An audible voice. We'd love to hear one from God. We read the Old Testament and see all the places where He spoke out loud. Moses got a burning bush. Abraham got visiting angels. Samuel got woken up in the middle of the night. Belshazzar got handwriting on the wall.

Our kids hear these Old Testament accounts of God speaking audibly and visibly and wonder why God doesn't speak out loud anymore. Did He lose His voice?

The answer to that question is an emphatic "no." God hasn't lost His voice. If God chooses to, He can speak just as audibly today. I've never heard God's voice speak out loud as He did to Moses. I've never seen handwriting on the wall, but I beleive that God is just as capable of doing both of those things today as He was thousands of years ago. He simply chooses not to.

The people of the Old Testament didn't have the Bible. Most of them were illiterate, so having the Bible wouldn't have helped them anyway. They were from oral cultures where the accounts of the things God did were handed down by voice. If God was going to speak, He had to do it in a way that people could understand and relate to. In that time, an audible voice was the best option.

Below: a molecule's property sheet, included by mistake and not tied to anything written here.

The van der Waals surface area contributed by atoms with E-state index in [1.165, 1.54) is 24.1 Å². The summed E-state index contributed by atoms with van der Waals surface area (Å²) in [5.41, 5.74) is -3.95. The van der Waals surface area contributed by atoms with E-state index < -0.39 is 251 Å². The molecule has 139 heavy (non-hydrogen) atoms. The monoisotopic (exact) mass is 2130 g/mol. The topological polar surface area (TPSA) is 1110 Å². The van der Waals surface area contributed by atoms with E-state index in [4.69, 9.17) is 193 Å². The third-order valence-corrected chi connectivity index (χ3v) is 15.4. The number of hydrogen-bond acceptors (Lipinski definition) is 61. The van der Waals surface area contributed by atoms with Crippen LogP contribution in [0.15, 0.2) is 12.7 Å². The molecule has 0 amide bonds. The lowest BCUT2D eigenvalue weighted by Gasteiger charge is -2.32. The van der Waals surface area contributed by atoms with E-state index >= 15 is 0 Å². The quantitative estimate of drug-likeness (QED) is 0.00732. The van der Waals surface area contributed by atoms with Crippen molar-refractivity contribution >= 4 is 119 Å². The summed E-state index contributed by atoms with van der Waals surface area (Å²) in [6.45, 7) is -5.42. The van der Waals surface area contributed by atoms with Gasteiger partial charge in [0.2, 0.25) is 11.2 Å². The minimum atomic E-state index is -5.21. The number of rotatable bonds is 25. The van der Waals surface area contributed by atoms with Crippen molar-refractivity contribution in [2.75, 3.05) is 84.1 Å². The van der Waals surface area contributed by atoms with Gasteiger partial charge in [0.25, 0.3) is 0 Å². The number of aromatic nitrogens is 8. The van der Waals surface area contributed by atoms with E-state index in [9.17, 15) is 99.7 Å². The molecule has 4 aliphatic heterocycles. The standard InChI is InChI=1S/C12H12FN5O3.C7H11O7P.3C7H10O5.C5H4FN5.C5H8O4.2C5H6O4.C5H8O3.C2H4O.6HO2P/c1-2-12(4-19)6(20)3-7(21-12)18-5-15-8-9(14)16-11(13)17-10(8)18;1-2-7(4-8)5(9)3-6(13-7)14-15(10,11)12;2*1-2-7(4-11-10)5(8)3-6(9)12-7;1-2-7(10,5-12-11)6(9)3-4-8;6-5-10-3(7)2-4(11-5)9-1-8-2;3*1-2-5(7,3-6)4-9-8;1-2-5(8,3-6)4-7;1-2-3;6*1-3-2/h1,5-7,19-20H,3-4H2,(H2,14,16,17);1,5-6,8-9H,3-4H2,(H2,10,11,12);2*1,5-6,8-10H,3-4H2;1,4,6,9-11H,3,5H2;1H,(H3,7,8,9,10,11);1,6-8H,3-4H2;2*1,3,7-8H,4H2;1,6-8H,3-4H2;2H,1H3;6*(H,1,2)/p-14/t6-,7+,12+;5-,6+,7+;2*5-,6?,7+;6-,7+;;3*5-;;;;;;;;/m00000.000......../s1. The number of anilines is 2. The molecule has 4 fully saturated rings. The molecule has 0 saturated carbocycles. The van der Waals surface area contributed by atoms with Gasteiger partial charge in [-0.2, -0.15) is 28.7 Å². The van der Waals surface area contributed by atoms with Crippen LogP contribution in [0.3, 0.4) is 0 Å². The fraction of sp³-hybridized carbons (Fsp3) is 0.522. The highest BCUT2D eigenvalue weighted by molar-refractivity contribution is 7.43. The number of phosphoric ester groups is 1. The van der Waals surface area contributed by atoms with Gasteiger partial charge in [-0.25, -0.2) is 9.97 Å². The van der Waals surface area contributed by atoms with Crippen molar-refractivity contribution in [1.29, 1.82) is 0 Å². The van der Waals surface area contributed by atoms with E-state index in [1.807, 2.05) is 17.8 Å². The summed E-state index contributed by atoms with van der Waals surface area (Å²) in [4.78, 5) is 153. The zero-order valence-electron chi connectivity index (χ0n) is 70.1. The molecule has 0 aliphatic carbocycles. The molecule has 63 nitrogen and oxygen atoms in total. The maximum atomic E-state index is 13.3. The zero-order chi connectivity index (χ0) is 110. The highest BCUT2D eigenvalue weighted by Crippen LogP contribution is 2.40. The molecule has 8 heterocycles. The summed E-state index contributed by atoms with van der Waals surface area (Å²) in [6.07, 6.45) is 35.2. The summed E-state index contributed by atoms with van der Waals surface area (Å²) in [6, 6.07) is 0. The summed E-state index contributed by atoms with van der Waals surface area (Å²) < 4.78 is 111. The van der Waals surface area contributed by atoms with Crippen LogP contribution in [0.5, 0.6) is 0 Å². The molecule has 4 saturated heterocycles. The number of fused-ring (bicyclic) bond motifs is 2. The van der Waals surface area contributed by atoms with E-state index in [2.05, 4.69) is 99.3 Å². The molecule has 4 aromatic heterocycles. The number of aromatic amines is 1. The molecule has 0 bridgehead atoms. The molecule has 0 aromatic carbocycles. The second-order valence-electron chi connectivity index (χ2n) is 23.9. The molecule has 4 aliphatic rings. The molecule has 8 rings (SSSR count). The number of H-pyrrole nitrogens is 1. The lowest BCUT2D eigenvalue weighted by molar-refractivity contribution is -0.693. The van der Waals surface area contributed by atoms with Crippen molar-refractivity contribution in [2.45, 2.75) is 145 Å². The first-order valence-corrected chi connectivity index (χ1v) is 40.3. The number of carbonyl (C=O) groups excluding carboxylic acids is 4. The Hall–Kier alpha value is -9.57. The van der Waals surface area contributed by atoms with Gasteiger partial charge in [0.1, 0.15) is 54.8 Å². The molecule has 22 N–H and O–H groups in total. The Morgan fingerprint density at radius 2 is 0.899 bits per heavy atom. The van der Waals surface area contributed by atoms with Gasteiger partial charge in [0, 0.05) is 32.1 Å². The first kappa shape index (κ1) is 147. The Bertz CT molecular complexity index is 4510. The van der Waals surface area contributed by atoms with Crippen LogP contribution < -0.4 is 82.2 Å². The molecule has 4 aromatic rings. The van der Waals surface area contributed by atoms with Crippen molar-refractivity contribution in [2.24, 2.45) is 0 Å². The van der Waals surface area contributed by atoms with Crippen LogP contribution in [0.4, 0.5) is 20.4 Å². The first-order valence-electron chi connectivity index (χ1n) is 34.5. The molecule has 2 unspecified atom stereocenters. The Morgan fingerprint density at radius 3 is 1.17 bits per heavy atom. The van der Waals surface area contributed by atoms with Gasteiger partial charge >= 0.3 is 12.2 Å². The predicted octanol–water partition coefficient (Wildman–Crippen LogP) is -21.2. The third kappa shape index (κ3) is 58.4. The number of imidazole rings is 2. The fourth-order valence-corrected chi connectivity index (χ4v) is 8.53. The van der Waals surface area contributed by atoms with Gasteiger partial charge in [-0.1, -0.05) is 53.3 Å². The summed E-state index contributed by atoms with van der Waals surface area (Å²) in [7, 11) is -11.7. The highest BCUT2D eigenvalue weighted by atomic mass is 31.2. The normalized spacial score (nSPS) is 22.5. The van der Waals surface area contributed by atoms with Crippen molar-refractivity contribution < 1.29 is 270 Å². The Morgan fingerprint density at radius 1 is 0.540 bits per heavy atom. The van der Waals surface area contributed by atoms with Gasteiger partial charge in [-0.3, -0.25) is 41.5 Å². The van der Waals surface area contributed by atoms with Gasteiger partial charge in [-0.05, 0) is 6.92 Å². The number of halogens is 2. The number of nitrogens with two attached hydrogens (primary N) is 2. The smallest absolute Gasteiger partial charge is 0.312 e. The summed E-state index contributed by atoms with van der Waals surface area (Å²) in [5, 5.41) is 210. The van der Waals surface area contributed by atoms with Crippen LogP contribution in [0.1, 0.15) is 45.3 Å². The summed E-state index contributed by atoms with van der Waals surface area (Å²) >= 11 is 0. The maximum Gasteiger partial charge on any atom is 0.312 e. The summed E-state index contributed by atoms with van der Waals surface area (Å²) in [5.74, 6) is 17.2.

God still speaks to us. He just speaks to us in a different way. He gave us the Bible so we would have His word written down. We can read it any time we want, so God can speak to us through the words He's already given to others. We also hear God's voice through other people. Our pastors and our kids' children's worship leaders are good examples of people who speak the word of God to us.

We also hear from God through prayer. Part of prayer is listening for God's voice. We need to teach our kids that prayer is not just listing off a bunch of things we want God to do for us. It's also listening for the things that God wants us to do. That's a hard skill to learn. We have to be quiet and focused if we want to hear God's voice, which often comes in the promptings and yearnings of our hearts.

It would be so easy for us if God spoke audibly like He did for Moses or Elijah. But when God speaks in the quiet of our souls, it forces us to pay attention. It forces us to build a relationship with Him so we recognize His voice. The trick to hearing God's voice today is knowing His voice. In John 10:27, Jesus says, "My sheep listen to my voice; I know them, and they follow me." If we aren't listening, if we aren't spending time with God so that we know what His quiet voice in our souls sounds like, then we'll miss Him.

God may not speak audibly or write on the wall very often anymore, but He does still speak. We just have to be listening.

Do I Really Have to Love Everyone?